Yesterday was the Alaska Senate Resource committee confirmation hearing for Sean Parnell’s Board of Game appointee, Al Barrette.
People from all over the state phoned in, showed up at their local Legislative Information Office or were in Juneau at the Capitol. People testifying against Barrette’s confirmation referenced his documented record opposing rural Alaskans and Native Subsistence priority. Or his clear, obvious and unambiguous conflict of interest-he owns a wolf trap company AND a tannery. Or maybe it’s his fundamental Christian Dominionist leanings and how his basic belief system might impact his ability to manage Fish and Game:
“It specifically puts out in the first book of the bible, in Genesis, that we should subdue nature and control it. We should be the managers of the animals and through the sin of Adam and Eve is what brought it on”
Or Barrette’s deciding vote to eliminate the Denali wolf buffer zone-a move not even extreme predator control advocate Bob Bell would have done. Or his vote to boost the black bear commercial guide limit to 10-at $200 a pelt, Barrette’s interior tanning company stands to make $2,000 per guide limit. Or any number of other specific, documented and damning reasons why he ought to be rejected.
But, not to be out done, the other side testified too. They even had their talking points! Sportsmen for Fish and Wildlife, a radical, extremist, trophy-hunting dominionist OUTSIDE group put together their list of reasons why Al Barrette ought to be confirmed:
1) He listens to everone who has wildlife issues and/or concerns.
2) He is able to research wildlife issues and does so through public input, statutes, regulations, and contacts within the Division of Wildlife Conservation or other independent professionals thoughout Alaska.
3) Interacts with persons who have made proposals to clarify their real issue if it was not made clear in their writings.
4) Helps Alaskans write and get their ideas in the proper form to the Board of Game. Shares how the Board of Game operates and what to expect from the process.
5) Has a passion for wildlife management.
6) Knows many of the concerns of rural Alaskans and the significant importance of wildlife to them.
7) Understands the importance of the customary and traditional aspects of the Alaskan lifestyle.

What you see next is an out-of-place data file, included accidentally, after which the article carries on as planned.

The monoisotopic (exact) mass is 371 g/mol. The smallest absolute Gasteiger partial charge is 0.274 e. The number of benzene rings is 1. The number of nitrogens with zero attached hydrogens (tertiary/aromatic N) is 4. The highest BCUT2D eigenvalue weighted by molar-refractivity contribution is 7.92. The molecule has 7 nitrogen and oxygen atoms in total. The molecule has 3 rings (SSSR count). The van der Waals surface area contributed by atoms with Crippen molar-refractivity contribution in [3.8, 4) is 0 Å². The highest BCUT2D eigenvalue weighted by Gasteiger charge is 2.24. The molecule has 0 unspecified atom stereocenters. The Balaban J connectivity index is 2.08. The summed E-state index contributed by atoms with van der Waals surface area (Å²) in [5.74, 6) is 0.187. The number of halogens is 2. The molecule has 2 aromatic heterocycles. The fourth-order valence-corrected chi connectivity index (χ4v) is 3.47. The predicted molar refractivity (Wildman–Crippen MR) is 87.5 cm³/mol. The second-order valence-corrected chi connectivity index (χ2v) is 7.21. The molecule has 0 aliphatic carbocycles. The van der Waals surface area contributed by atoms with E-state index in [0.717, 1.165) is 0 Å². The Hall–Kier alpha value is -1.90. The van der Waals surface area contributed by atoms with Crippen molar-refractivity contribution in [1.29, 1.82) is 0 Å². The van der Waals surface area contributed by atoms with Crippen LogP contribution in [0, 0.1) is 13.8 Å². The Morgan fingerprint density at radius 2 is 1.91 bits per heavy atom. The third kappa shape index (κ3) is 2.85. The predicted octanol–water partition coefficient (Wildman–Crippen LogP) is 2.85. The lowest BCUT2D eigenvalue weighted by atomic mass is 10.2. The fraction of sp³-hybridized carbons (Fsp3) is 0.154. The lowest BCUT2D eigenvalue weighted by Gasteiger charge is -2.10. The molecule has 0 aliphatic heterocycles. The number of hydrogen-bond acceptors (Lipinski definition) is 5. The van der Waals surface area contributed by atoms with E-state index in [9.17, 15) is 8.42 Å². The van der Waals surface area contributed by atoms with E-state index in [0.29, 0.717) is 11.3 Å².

8) Respects the land and the wildlife, and holds them both in high esteem in his core values.
9) Many Alaskans value his opinion because he puts a lot of energy into researching subjects of interest. Knows how a regulation is written, where to find a regulation, or he has frist hand knowledge of a particular hunt area.
10) He and his family regularly use Alaskan State Parks for family outings. In fact, they spend more of their time observing game, enjoying the Alaskan landscape and all the neat things to see in this state, historical or ortherwise, from the barren lands of the North Slope to the thick rain forests near Valdez.
11) He is a true conservationist.
They could have summed up all 11 talking points in one: Al is a smart, nice family man who studies the issues, respects the land and wildlife, and camps! Nothing about his experience, his education, or anything that documents what he has actually done!
This is what happens when we elect governors who believe the earth is 4,000 years old, man hunted dinosaurs, and fossils are a trick by God to test your faith!
The hearings were not without drama. At the Anchorage LIO, police were called in on an assault charge! Here is part of an email from a witness:
This was a ridiculous waste of Anchorage Police time and was still ongoing and distracting when I testified. The “event” occurred during Aaron Bloomquist’s testimony.
Steve Flory, reelected to the Anchorage Advisory Committee and a convicted sex offender (he sat next to Aaron) had just given his testimony and was leaving the room. He had been mouthing off most of the hearing; rolling his eyes; bitching about a lawyer, Senator Hollis French, asking Barrette ethics questions; and taking great pleasure in cruelly mocking a woman named Yolanda who was sitting a couple of seats away. At one point I reacted to him when he was bitching about Senator French’s grilling of Barrette and said, “God forbid we have smart people asking questions…” Yolanda repeatedly asked him to be quiet because she was trying to listen. Flory called her a “dumb-ass child” among other names.